Saturday, January 10, 2015

Starting A New Project

Just not today.  Today I've been patching some damage and doing some other prep to the garage walls so I can paint them tomorrow.  (What Fun!... groan)

No, this is a little project that I've thought about a few times, but never gotten around to until now. 
This is a "semi-hollow" body electric guitar kit.  These kits are mostly what woodworkers consider finish work: sanding, staining, sanding and finishing - aside from gluing the neck in.  You need to solder in and wire up all of the electronic parts like the pickups, volume and tone controls, and the output jack; it's not connectorized so that all you do is plug things together.  The top is flamed maple veneer over maple (laminate) while the body and neck are mahogany, with the neck capped with rosewood.  It actually looks pretty nice, although I'm sure I'll learn more about the details as I go along.  I'm probably going to stain  it a cherry sunburst (found an example - it might be there a while), and finish with gun stock oil, which is fairly popular among the kit builders. 

The kit is patterned after the Gibson 335 model, rather popular with jazz players, although the neck looks different.  The trapezoidal synthetic pearl inlays are more like a Les Paul (not that it matters).  I don't expect it to sound as good as "real" one, but I saw one video of a homebuilt that looked like this kit, and that one sounded OK.  (The video is here but don't watch the whole thing unless either (a) you're a masochist, or (b) you're really into this stuff.  If you want to hear what it sounds like go to the 8:00 mark for a minute or so.)


  1. Good luck! What kind of finish are you going for? The finish is always the sticking point for me. I can solder and bolt things together even do a little fret dressing but all that sealing, sanding and spraying is beyond me.

  2. When I first read this, it really blew me away, but you'll never believe what a lot of the home builders use to dye their guitars. Fancy aniline dyes? Nope. Quality woodworking stains? Nope.

    Stamp pad ink. That's right, the ink you buy to pour on a stamp pad. Blues and reds are really popular, but there are others.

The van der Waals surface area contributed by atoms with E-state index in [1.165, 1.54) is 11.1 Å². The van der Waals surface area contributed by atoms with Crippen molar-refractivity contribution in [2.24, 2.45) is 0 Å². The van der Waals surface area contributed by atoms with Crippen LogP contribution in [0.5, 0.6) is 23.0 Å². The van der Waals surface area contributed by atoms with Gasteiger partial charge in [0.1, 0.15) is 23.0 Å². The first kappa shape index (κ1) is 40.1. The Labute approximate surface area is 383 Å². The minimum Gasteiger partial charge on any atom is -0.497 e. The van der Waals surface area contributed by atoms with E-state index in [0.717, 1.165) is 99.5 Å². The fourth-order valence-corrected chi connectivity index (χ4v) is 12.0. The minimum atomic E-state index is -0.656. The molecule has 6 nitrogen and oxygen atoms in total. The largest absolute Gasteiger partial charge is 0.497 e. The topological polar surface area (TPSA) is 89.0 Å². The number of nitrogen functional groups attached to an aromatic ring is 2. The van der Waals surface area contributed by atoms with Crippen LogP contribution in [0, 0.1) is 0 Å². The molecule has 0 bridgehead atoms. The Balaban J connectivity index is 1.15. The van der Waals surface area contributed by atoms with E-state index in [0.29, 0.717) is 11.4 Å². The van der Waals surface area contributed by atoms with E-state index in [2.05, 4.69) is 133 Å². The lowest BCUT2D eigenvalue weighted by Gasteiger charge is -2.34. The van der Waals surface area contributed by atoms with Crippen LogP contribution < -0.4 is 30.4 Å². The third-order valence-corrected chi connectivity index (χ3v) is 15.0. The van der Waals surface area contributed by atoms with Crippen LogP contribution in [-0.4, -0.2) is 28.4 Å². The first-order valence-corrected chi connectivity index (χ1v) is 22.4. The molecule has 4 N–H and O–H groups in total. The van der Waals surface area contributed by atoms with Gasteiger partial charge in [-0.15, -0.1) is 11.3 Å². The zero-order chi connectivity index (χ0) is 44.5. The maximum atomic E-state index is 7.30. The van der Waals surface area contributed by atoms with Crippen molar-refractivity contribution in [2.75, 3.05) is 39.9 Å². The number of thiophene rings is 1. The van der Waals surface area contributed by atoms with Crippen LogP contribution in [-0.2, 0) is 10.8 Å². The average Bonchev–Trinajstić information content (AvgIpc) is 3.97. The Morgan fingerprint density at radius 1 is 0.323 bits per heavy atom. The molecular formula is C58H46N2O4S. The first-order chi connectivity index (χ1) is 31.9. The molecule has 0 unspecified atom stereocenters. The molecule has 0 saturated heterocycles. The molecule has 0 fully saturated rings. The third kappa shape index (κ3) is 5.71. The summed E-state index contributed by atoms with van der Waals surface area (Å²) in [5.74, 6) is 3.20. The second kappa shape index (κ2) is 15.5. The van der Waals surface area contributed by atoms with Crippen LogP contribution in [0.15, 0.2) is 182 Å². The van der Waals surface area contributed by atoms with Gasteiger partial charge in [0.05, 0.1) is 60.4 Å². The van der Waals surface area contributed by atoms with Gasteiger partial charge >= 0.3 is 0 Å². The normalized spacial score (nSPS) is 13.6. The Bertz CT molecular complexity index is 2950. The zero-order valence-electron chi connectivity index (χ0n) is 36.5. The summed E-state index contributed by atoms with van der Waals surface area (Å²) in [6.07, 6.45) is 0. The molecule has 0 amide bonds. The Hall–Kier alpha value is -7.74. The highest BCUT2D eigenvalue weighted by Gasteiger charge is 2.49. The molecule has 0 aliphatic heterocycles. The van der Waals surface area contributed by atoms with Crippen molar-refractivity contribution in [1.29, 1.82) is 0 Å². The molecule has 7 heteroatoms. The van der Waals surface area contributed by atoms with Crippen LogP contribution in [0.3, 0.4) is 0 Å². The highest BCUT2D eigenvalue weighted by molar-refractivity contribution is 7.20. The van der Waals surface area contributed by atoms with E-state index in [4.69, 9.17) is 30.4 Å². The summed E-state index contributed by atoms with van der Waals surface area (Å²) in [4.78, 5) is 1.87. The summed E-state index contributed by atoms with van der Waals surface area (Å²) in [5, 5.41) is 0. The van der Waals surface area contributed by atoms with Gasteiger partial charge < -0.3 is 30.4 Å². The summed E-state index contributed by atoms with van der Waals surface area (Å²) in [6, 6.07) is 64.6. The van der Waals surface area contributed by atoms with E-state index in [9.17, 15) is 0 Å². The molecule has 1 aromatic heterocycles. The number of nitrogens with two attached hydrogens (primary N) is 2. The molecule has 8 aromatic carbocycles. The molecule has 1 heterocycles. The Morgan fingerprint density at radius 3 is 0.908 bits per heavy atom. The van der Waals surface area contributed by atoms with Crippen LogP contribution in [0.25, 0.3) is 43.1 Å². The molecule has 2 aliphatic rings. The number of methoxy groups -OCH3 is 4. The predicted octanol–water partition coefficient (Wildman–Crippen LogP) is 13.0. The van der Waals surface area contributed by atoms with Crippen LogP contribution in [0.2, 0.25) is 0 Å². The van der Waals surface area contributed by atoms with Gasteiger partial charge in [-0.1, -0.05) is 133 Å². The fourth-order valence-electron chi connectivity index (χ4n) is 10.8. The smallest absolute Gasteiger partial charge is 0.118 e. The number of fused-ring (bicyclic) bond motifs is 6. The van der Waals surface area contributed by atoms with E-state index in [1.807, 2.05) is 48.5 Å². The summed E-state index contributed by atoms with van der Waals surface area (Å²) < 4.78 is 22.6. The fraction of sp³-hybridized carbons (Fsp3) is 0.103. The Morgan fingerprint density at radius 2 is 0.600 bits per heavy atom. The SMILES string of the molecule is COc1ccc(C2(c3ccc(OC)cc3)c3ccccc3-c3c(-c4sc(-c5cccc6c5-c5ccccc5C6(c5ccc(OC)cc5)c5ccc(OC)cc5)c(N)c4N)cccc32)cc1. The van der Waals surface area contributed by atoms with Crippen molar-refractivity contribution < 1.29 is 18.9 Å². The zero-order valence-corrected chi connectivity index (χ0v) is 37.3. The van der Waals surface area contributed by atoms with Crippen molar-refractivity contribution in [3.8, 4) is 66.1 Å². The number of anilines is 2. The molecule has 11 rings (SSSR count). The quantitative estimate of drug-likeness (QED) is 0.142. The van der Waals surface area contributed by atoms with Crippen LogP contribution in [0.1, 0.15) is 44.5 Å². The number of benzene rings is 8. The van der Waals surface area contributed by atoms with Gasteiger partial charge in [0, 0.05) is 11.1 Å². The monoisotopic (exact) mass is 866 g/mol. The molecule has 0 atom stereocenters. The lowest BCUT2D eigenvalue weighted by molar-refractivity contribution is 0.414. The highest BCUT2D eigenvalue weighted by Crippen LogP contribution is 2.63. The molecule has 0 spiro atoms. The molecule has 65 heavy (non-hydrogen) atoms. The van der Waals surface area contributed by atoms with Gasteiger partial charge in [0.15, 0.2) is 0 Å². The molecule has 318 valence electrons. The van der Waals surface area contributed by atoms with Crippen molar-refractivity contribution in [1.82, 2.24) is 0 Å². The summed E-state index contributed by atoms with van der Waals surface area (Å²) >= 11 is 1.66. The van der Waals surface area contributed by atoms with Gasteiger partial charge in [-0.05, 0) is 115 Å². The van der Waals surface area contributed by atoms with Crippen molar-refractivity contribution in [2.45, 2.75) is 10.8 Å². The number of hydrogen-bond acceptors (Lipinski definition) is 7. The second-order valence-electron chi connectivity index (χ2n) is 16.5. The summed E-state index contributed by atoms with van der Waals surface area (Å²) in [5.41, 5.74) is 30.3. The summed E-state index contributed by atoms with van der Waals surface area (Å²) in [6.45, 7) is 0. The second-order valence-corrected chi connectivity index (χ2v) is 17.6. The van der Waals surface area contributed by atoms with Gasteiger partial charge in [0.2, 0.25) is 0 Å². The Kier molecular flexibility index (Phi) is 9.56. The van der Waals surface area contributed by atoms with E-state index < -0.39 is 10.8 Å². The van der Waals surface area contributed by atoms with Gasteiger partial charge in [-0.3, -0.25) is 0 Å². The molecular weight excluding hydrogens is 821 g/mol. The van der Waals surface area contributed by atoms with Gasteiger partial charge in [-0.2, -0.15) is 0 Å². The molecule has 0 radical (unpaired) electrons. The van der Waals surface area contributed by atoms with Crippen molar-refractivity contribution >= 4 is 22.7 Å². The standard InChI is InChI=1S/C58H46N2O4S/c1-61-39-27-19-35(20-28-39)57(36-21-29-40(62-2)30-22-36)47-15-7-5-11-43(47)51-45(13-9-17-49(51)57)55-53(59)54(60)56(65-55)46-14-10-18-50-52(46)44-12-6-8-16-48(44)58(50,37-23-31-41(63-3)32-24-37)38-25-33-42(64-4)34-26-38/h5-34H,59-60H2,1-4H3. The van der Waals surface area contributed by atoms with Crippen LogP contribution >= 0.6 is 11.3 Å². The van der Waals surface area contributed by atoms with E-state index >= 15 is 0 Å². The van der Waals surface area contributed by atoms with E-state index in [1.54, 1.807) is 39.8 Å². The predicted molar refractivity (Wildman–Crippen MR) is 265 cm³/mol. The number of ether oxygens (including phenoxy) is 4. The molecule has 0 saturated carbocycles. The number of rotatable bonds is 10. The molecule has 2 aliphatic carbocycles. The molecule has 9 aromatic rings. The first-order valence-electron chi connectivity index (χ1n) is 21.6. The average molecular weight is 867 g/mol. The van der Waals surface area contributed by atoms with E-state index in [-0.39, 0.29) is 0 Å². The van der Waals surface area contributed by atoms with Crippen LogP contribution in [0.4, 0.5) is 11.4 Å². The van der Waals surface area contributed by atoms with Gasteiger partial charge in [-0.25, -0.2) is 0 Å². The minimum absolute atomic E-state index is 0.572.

I'm reading up on this over the weekend. For sure, some good guitar stains are out there, at about $20 for a bottle that's about 20 times bigger than I need. But a lot of guys are using plain old ink and it looks pretty good!

  3. A friend locally who builds custom guitars with gorgeous inlay on the fingerboard of turquoise, mother-of-pearl, etc. does the French polish routine on his, an incredible amount of work. That and the customer-chosen style of wood and inlay means his guitars go out the door for $3K and up. Your way sounds a lot more "user-friendly" while still providing a good result.

    When I was stationed at a Naval Air Station outside of Memphis back in '69, a guy in the barracks has a guitar like you are planning to build. He was a jazz guitarist, and really good. Loved to listen to him play.

  4. Is that an 80% body?

    LCCC - more like a Heathkit. ;-)

  5. What happened with the dobro?
    How's that going?

  6. Bill - still there, still fine. I'm playing it most of the time, more nights per week than the other. The only slowdown is that I don't know enough songs for the slide and Open G or alternate tunings.

    This is a learning experience. Lessons in how to build one. I'd prefer to build one with good instructions, or a teacher, then build with progressively less instruction. This has no instructions.

  7. Does that make Keef Richards a jazz player? He's been using ESs for the last few years. I like Strats, myself. Last few I've built I've done a faux-granite finish.

  8. JC - him and that Eric Clapner guy (as Jocelyn Elders called him).